What is the connection between airlines and real estate?

My guess is you are thinking either (a) you get on a plane to visit your winter residence, or (b) none.
Read on to find out why neither answer is right.

When the pandemic first hit and the airlines asked for Government assistance I heard – and was impressed by – an argument which was on the lines that shareholders in public companies are bearing risk and therefore their equity should be wiped out before the Government gave them financial assistance.

The argument put forward was that investors in Borders and Barnes & Noble weren’t bailed out when Amazon ate their lunch; that owners of real estate in highly taxed States were not compensated when the Government limited the deduction of property taxes and mortgage interest.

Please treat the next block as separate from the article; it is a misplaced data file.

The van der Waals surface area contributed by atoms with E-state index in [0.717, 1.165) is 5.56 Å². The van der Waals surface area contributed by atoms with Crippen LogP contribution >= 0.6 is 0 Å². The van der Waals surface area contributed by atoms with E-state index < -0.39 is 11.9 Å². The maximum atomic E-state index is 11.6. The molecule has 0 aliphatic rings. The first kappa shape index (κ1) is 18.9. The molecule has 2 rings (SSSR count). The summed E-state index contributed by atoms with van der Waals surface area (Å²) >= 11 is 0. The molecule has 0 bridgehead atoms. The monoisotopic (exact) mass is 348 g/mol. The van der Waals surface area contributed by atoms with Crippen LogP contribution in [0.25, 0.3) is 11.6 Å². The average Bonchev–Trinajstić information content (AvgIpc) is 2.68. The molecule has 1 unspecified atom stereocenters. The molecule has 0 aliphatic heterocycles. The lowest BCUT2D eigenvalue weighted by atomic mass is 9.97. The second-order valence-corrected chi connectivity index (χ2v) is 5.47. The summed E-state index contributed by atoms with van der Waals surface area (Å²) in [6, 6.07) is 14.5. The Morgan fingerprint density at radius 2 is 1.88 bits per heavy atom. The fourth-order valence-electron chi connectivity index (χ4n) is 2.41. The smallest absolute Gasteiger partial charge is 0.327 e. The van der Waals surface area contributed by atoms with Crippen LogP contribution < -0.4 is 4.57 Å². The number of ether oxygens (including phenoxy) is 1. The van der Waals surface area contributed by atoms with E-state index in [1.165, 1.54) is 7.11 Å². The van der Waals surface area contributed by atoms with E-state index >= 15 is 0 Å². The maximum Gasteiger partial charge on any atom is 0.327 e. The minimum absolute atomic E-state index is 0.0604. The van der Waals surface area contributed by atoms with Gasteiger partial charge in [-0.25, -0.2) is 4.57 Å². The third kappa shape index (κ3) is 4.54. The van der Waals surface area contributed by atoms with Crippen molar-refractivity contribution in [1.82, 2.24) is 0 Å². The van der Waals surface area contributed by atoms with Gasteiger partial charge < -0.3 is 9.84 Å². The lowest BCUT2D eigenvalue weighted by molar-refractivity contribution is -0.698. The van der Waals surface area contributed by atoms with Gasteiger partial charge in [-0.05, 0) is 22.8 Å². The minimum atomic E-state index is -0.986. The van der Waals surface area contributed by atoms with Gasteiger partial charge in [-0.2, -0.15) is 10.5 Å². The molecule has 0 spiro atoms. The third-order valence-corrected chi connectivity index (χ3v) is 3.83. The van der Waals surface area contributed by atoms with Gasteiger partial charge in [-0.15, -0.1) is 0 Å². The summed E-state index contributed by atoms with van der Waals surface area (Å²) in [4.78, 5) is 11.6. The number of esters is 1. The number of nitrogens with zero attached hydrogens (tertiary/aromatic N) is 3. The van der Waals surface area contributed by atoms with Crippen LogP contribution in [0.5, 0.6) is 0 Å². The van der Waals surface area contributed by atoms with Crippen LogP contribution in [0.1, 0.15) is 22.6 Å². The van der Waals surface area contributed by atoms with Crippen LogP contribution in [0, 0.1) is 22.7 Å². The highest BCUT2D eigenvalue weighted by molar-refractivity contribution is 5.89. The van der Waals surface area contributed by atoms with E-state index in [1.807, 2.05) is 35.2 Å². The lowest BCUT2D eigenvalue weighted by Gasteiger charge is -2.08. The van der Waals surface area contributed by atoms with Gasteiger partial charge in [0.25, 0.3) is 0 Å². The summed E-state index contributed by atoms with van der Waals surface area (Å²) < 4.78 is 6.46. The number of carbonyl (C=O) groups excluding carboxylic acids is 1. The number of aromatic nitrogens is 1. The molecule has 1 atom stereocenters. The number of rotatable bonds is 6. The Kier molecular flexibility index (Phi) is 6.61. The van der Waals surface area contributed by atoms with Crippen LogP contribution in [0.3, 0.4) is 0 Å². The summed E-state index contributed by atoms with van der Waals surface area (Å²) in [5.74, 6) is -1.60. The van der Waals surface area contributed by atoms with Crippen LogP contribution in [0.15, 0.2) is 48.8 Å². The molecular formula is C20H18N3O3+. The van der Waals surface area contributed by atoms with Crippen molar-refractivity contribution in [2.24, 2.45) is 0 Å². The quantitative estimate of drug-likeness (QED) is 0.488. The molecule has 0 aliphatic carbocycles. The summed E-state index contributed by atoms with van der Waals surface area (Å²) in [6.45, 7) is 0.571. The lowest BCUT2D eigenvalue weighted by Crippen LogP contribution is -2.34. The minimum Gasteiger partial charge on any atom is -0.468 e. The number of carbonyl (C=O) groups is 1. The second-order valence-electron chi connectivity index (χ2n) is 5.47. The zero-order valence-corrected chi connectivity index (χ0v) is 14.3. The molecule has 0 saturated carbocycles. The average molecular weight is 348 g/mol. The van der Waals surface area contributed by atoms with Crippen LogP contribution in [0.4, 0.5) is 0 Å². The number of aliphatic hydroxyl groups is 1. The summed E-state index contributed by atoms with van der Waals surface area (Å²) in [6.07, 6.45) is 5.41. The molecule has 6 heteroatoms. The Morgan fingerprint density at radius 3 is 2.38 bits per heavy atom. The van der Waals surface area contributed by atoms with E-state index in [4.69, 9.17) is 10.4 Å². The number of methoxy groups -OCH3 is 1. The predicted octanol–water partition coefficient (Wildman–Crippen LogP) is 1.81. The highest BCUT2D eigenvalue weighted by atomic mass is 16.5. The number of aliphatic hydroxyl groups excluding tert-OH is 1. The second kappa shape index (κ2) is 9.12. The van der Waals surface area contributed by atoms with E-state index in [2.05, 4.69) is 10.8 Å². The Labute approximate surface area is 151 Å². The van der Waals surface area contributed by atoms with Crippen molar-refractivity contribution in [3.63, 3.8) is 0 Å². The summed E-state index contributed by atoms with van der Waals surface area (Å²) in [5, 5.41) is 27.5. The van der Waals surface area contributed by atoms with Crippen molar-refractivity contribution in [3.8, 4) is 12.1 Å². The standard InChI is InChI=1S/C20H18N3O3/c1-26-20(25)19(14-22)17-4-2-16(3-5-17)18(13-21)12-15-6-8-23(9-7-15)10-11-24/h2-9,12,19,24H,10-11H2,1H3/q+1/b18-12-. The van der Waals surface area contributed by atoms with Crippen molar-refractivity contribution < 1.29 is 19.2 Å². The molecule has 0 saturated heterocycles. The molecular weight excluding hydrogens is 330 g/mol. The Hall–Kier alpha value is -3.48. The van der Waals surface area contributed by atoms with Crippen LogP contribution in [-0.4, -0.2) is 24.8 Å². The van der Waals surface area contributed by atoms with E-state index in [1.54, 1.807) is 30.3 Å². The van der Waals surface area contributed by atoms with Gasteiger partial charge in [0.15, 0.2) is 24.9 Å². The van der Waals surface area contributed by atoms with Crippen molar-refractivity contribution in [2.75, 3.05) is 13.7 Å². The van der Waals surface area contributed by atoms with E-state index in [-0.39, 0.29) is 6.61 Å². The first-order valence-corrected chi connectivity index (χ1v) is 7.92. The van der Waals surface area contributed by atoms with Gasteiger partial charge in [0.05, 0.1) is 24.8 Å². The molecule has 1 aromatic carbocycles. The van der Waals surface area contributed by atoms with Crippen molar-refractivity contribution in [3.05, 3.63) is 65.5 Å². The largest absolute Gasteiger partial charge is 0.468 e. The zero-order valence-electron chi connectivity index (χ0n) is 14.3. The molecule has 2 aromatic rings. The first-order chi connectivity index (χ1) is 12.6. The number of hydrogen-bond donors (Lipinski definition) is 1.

That’s the risk of being an equity investor, the argument went.

But there is a major difference between those examples and the airlines in 2020. In the previous examples, companies or individuals suffered losses as a by-product of some other action – Amazon’s move into bookselling, a limitation on tax deductibility.

Why the airlines are different is because the Government (and I use that term collectively for Federal, State or any level of government) banned travel. The airlines suffered losses specifically as a result of that Government directive.

The connection I see with real estates lies with the principle of eminent domain.

Eminent domain refers to the power of the government to take private property and convert it into public use. The Fifth Amendment provides that the government may only exercise this power if they provide just compensation to the property owners.

In the case of airlines, the Government has taken away the ability of the companies to undertake business. Compensation seems appropriate – just like eminent domain.

Andrew Oliver
Market Analyst | Team Harborside | teamharborside.com

Sagan Harborside Sotheby’s International Realty
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